How Frank Haven Hinman Relates to the
Heresy of Decisional Regeneration


frank haven hinman Frank Haven Hinman (1859-1894) was a typical fifth generation New Light Calvinists minister that told Inquiry Room workers to tell seekers if they believed salvation scriptures, repented and trusted God for salvation, He would regenerate. ""repent and believe." If we will meet these demands, He can and will transform us by regeneration". By shifting from Biblical evidence of regeneration to "do this, believe this", decisional regeneration was not far off.


Hinman wrote in his Hints And Helps For The Inquiry Room "The King offers him pardon for his transgressions, and the citizenship of the kingdom of holiness, upon certain conditions: He must repent of his sins. Trust himself to His hands. This being done He promises To take away his heart of stone and give him a heart of flesh; to remove the heart of sin and give him one of purity through the second birth".

This view was very common among fifth generation New Light Calvinists at the end of the nineteenth century. Seekers were told that repentance and trusting God by agreeing with salvation scriptures was saving faith with de facto regeneration. Before the Civil War, third generation New Light Calvinists had examined seekers in the Inquiry Room for Biblical evidence of regeneration. But after the Civil War, some fourth and most fifth generation New Light Calvinists shifted the focus from Biblical evidence of regeneration to believing the Bible as evidence of saving faith. Here we see Hinman as almost apologetic to seekers that have presumably repented and trusted Christ that they still need to be born again:

"In John 3:3-5, 7, He says we must be born again, i. e. we must have a change of heart. What other way could there be of our entering Heaven?... we read the promise concerning the new heart and what it means. Because we are all sinners we need just this, and God in His great love for us has provided it. All He asks of us is that we turn from all our transgressions to Him, and yield ourselves to Him that He may purify us. That is just the meaning of Mark 1:15, " Repent ye, and believe the gospel." He asks this of us because He can not purify us except we "repent and believe." If we will meet these demands, He can and will transform us by regeneration and sanctification, so that when we come to enter the gateway of Heaven we shall be permitted to enter… If the inquirer is not sufficiently convinced of the fact that he is a sinner, let the Word flash the truth upon him at Jer. 17:9;  Mark 7:21-23; Gal. 5:19-21. These are pen pictures of the natural heart as seen by the Holy Spirit. Always emphasize over against these pen pictures the demands made upon us, By the character of heaven. Rev. 21:27; By the character of God, Hab. 1:13; By the character of the ten commandments as summed up by Christ, Matt. 5:48. Then turn to John 1:29, ''Behold the Lamb of God, which taketh away the sin of the world." On leaving such an inquirer, if you have not brought him to a decision, gain a promise from him if you can, that he will read a certain portion of Scripture (to which you will call his attention), and pray for himself when he reaches his room. Rom. 1:18-32, John 5, and Matt. 5, are good selections for this purpose".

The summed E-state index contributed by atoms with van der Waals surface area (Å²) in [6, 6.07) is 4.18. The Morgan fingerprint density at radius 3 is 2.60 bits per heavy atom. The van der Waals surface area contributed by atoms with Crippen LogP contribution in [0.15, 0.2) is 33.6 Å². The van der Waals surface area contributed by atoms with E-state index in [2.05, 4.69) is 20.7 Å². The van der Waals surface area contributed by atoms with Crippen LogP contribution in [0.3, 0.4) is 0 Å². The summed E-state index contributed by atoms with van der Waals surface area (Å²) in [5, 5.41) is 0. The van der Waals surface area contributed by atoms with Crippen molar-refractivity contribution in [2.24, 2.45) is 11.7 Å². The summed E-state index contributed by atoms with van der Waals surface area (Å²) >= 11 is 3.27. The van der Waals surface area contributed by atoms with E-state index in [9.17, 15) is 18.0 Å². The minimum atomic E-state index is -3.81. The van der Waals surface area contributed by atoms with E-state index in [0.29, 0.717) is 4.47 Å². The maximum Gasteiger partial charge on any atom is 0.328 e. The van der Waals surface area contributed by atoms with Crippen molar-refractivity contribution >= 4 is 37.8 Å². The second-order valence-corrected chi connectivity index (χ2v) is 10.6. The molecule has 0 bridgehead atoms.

Joseph Bellamy, like Jonathan Edwards, never equated believing scripture with saving faith:

" It may be, he had one scripture, and, it may be, ten or twenty going, until he was as full as he could hold, and even ready to cry, -'Lord, stay thy hand.''... Now, some, who have a few discoveries, do, in a few months, lose all their religion, and come to feel and live much like the rest of the world".

The following is Frank Haven Hinman's book Seen Faith.